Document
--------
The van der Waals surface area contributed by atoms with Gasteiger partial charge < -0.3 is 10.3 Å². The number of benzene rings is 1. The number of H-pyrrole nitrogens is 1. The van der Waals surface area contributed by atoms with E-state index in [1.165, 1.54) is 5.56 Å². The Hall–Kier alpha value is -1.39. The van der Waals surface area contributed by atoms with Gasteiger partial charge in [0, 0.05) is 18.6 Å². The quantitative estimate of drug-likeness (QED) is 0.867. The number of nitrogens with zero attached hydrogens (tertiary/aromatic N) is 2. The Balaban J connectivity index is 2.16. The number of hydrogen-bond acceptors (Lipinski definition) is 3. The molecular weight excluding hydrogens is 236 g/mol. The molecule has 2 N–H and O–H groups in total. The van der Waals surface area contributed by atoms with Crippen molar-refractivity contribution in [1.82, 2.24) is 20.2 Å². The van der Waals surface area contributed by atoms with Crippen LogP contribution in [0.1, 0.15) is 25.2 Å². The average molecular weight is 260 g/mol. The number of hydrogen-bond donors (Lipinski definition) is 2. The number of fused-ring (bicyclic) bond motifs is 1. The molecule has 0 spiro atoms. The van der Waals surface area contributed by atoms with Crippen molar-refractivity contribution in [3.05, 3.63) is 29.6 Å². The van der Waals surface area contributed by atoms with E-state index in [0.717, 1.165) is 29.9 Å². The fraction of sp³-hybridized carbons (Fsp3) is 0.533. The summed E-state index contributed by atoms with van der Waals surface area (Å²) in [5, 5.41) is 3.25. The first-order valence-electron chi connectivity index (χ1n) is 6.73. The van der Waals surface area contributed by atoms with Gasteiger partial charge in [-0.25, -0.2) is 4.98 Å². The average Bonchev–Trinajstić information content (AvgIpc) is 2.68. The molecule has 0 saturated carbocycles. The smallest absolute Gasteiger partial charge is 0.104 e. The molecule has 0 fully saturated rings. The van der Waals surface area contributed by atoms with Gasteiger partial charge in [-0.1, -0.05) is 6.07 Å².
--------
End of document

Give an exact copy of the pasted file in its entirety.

The van der Waals surface area contributed by atoms with Gasteiger partial charge < -0.3 is 10.3 Å². The number of benzene rings is 1. The number of H-pyrrole nitrogens is 1. The van der Waals surface area contributed by atoms with E-state index in [1.165, 1.54) is 5.56 Å². The Hall–Kier alpha value is -1.39. The van der Waals surface area contributed by atoms with Gasteiger partial charge in [0, 0.05) is 18.6 Å². The quantitative estimate of drug-likeness (QED) is 0.867. The number of nitrogens with zero attached hydrogens (tertiary/aromatic N) is 2. The Balaban J connectivity index is 2.16. The number of hydrogen-bond acceptors (Lipinski definition) is 3. The molecular weight excluding hydrogens is 236 g/mol. The molecule has 2 N–H and O–H groups in total. The van der Waals surface area contributed by atoms with Crippen molar-refractivity contribution in [1.82, 2.24) is 20.2 Å². The van der Waals surface area contributed by atoms with Crippen LogP contribution in [0.1, 0.15) is 25.2 Å². The average molecular weight is 260 g/mol. The number of hydrogen-bond donors (Lipinski definition) is 2. The number of fused-ring (bicyclic) bond motifs is 1. The molecule has 0 spiro atoms. The van der Waals surface area contributed by atoms with Crippen molar-refractivity contribution in [3.05, 3.63) is 29.6 Å². The van der Waals surface area contributed by atoms with E-state index in [0.717, 1.165) is 29.9 Å². The fraction of sp³-hybridized carbons (Fsp3) is 0.533. The summed E-state index contributed by atoms with van der Waals surface area (Å²) in [5, 5.41) is 3.25. The first-order valence-electron chi connectivity index (χ1n) is 6.73. The van der Waals surface area contributed by atoms with Gasteiger partial charge in [-0.25, -0.2) is 4.98 Å². The average Bonchev–Trinajstić information content (AvgIpc) is 2.68. The molecule has 0 saturated carbocycles. The smallest absolute Gasteiger partial charge is 0.104 e. The molecule has 0 fully saturated rings. The van der Waals surface area contributed by atoms with Gasteiger partial charge in [-0.1, -0.05) is 6.07 Å².